The three refineries owned by the Federal Government lost a total of N111.27bn from January to September this year, the Nigerian National Petroleum Corporation said in its September report.
The refineries posted a loss of N96.31bn in the same period in 2018, according to the NNPC data obtained by our correspondent on Monday.
Nigeria, Africa’s top oil producer, relies largely on importation for refined petroleum products as its refineries have remained in a state of disrepair for many years despite several reported repairs.
The refineries, which are located in Port Harcourt, Kaduna and Warri, have a combined installed capacity of 445,000 barrels per day but have continued to operate far below the installed capacity.
They lost N8.362bn in January; N10.26bn in February; N16.04bn in March; N11.44bn in April; N13.63bn in May, and N17.42bn in June.
The plants recorded a loss of N13.84bn in July; N13.21bn in August and N7.07bn in September.
Kaduna refinery, which did not process any crude in eight months, lost N44.06bn, according to the NNPC.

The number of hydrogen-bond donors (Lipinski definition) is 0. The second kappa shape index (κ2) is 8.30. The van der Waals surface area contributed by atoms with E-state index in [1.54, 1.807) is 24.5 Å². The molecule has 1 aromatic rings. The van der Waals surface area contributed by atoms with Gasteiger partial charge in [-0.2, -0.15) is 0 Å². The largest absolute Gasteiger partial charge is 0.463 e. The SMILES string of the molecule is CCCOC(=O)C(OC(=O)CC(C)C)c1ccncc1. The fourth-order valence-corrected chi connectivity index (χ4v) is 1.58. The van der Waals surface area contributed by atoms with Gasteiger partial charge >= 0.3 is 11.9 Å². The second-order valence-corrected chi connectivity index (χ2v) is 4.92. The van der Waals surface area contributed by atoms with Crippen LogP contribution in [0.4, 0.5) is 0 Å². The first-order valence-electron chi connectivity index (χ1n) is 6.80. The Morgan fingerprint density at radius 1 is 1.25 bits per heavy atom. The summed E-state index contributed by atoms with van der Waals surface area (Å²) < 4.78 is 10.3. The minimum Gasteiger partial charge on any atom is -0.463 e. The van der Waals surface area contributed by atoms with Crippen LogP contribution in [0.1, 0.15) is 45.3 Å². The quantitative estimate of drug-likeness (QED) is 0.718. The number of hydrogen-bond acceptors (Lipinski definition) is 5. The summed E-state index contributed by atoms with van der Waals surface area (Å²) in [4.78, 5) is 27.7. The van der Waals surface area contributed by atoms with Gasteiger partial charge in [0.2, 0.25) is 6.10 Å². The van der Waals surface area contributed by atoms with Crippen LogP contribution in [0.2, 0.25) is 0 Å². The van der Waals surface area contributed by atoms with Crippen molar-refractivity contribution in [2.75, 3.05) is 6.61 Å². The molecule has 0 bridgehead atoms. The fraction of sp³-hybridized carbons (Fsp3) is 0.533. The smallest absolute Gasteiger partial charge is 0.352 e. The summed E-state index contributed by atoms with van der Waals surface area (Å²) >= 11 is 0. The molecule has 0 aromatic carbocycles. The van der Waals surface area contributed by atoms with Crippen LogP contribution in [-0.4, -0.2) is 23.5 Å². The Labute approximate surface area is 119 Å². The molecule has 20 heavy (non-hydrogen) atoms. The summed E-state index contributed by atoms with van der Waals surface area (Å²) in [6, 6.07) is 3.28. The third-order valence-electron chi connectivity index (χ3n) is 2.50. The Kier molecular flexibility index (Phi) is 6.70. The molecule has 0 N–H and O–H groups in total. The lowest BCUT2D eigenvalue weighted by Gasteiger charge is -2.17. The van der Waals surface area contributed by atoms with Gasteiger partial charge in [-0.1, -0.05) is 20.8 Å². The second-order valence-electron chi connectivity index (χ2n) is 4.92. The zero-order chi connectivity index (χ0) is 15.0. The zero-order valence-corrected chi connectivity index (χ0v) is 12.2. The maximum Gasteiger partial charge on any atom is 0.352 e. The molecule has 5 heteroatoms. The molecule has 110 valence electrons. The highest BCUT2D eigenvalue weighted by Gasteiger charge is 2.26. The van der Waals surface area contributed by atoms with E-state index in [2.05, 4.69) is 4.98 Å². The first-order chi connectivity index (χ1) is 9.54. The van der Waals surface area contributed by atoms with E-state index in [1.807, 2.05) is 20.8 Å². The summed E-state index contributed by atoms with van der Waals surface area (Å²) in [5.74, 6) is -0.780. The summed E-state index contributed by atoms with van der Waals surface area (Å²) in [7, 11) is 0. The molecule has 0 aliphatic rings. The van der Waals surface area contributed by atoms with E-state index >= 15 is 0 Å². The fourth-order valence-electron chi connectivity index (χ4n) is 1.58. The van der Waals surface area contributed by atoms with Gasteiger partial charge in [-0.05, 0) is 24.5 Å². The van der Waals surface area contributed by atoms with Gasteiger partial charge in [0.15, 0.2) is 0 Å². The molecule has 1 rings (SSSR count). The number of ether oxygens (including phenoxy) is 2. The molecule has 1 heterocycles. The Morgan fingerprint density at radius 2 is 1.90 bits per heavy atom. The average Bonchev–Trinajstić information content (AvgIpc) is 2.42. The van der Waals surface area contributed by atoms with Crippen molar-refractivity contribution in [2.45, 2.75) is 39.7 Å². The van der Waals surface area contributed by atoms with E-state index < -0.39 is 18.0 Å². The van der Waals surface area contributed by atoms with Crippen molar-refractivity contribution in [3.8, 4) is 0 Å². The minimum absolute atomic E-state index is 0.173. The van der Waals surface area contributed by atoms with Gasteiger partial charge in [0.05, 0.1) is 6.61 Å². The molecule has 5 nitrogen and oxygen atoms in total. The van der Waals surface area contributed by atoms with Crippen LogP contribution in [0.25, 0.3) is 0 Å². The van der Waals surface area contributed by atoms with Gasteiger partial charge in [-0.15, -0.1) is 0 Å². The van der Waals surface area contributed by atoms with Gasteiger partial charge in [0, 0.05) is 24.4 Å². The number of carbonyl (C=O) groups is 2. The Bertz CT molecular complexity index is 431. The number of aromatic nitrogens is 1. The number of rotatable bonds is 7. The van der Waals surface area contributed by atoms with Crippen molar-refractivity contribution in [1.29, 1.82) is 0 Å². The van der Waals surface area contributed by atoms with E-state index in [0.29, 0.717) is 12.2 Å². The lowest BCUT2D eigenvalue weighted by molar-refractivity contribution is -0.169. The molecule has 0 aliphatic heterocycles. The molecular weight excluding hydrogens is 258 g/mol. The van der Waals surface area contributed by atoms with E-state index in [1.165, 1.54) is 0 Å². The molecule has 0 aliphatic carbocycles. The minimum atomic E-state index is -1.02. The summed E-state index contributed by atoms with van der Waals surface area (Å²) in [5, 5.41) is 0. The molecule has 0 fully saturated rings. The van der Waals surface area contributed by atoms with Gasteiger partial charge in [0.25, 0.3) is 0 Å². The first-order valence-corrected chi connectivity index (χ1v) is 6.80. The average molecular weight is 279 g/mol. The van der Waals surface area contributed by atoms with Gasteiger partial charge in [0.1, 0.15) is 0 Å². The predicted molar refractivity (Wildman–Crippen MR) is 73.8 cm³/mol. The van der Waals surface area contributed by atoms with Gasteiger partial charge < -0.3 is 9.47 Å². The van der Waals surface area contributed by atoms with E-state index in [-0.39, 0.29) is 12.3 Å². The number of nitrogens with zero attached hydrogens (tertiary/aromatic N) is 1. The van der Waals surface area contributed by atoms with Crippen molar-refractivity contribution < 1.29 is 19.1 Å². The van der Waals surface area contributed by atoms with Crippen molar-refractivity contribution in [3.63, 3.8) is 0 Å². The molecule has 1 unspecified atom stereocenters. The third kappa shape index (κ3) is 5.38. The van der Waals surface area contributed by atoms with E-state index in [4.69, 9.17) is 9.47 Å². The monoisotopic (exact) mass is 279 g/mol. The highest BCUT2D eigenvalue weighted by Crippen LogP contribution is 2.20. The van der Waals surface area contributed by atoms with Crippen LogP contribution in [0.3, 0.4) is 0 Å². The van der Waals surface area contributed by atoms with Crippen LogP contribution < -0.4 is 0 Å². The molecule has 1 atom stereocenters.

Warri lost N33.88bn as it did not process any crude oil in April, June, July, August and September.
Port Harcourt refinery posted a loss of N33.31bn as it was idle in January, April, May and June, July, August and September.
“Similar to August 2019, no white product (petrol and kerosene) was produced in September 2019. The lack of production is due to ongoing rehabilitation works at the refineries,” the corporation said.
The NNPC said it had been adopting a merchant plant refineries business model since January 2017.
It said the combined value of output by the three refineries (at import parity price) for September amounted to N1.03bn.
The national oil firm said, “No associated crude plus freight cost for the three refineries since there was no production while operational expenses amounted to N11.24bn.
“This resulted in current operating deficit of N10.20bn and an adjusted deficit of N7.07bn by the refineries; after adjusting for prior overstated deficits by PHRC.”
In the first term of President, Major General Muhammadu Buhari (retd), the NNPC had planned to rehabilitate the refineries in order to attain a minimum of 90 per cent capacity utilisation, using third-party financiers and the original refinery builders to provide the requisite funding and technical support.
However, after over one and a half years, negotiations with financiers stalled in December 2018 due to varying positions on key commercial terms.
The Minister of State for Petroleum Resources, Chief Timipre Sylva, said in October that the rehabilitation of Port Harcourt refinery was ongoing, adding that Warri and Kaduna refineries would be revamped in the first half of next year.